What I’m taking about here is the RATE of GDP increase which is comparable between wealthy and poor countries. Of course the per-capita GDP is much higher in the US than Mexico. How a country taxes its GDP and what it uses those taxes for is another discussion. I think it is difficult to compare much older and intact societies such as S. Korea and Turkey with Mexico. Mexico was “conquered” and fully raped, pillaged, and plundered economically, culturally, and religiously by Europe and the Catholic Church.The US pumped vast money into S. Korea for 3 decades until it took off as an Asian tiger. It as a bulwark against Communist China and we built up their private sector as an example of “Western capitalism” to Asia. You don’t see that in Vietnam/Cambodia/Laos/Thailand/Burma which are all poorer than Mexico. Mexico is a great country with wonderful people and culture despite the drug wars. They usually rate in the top 4 “happiest” countries each year…a testament to their good nature and family values.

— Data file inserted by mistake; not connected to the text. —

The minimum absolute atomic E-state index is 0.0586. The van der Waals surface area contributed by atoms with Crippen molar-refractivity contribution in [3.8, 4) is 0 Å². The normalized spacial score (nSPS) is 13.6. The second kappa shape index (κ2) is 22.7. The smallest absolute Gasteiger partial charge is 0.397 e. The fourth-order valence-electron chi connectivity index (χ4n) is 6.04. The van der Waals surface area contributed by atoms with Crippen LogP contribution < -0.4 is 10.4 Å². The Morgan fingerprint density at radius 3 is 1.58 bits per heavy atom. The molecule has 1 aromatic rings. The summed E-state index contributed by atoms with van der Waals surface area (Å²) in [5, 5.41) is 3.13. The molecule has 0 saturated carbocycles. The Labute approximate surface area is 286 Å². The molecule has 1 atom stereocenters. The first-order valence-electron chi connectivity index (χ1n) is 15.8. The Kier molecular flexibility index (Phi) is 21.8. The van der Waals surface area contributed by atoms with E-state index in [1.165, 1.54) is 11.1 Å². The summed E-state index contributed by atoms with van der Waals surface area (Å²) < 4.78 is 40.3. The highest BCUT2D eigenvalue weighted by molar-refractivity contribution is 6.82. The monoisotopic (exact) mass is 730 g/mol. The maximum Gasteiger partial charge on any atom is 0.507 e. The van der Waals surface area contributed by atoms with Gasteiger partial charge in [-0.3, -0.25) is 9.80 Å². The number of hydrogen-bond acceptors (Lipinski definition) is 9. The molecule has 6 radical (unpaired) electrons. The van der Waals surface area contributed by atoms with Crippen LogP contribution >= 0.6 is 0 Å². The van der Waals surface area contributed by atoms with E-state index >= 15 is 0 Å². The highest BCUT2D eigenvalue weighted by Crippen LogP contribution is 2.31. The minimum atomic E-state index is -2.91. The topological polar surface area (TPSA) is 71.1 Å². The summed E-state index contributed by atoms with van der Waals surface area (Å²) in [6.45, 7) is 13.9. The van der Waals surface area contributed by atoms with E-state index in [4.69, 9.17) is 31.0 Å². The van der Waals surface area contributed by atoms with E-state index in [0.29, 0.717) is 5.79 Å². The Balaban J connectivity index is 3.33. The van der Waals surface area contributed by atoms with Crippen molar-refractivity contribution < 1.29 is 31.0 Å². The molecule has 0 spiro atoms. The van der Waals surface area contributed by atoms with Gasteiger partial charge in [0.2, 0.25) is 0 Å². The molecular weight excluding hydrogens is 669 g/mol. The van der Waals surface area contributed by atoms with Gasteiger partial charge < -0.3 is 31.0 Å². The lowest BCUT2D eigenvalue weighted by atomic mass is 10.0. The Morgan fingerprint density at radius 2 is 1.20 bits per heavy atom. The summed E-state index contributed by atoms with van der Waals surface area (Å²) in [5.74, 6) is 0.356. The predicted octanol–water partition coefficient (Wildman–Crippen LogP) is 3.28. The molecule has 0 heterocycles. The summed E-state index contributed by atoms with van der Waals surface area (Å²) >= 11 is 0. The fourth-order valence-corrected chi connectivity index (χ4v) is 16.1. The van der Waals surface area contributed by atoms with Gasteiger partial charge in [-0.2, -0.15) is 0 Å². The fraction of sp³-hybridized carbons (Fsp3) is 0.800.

• Güerito

          My response discusses the RATE of GDP growth in developing countries, and Mexico falls way behind the countries I mentioned.

          As for the developing countries in S.E. Asia you mention, all of them except Thailand are currently growing in the 6 – 7% range:

          Vietnam – 7%; Cambodia – 7%; Laos – 6%; Myanmar – 6%. Only Thailand, undergoing a lot of political turmoil lately, is growing below this range, around 1% per year.